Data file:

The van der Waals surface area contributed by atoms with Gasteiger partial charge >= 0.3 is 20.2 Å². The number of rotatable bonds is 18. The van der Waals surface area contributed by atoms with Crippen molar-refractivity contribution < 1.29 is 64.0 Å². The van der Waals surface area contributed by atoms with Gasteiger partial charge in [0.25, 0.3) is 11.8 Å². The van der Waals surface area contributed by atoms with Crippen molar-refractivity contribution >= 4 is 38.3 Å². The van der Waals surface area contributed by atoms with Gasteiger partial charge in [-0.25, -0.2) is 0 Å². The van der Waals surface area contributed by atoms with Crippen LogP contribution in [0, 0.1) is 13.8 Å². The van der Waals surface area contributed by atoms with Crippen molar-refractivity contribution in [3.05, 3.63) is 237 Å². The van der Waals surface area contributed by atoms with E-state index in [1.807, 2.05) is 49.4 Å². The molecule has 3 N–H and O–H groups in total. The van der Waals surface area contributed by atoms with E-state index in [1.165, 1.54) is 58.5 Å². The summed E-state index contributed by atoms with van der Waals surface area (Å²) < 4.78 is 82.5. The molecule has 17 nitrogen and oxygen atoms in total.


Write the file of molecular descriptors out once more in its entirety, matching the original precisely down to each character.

The van der Waals surface area contributed by atoms with Gasteiger partial charge >= 0.3 is 20.2 Å². The number of rotatable bonds is 18. The van der Waals surface area contributed by atoms with Crippen molar-refractivity contribution < 1.29 is 64.0 Å². The van der Waals surface area contributed by atoms with Gasteiger partial charge in [0.25, 0.3) is 11.8 Å². The van der Waals surface area contributed by atoms with Crippen molar-refractivity contribution >= 4 is 38.3 Å². The van der Waals surface area contributed by atoms with Gasteiger partial charge in [-0.25, -0.2) is 0 Å². The van der Waals surface area contributed by atoms with Crippen LogP contribution in [0, 0.1) is 13.8 Å². The van der Waals surface area contributed by atoms with Crippen molar-refractivity contribution in [3.05, 3.63) is 237 Å². The van der Waals surface area contributed by atoms with E-state index in [1.807, 2.05) is 49.4 Å². The molecule has 3 N–H and O–H groups in total. The van der Waals surface area contributed by atoms with E-state index in [1.165, 1.54) is 58.5 Å². The summed E-state index contributed by atoms with van der Waals surface area (Å²) < 4.78 is 82.5. The molecule has 17 nitrogen and oxygen atoms in total.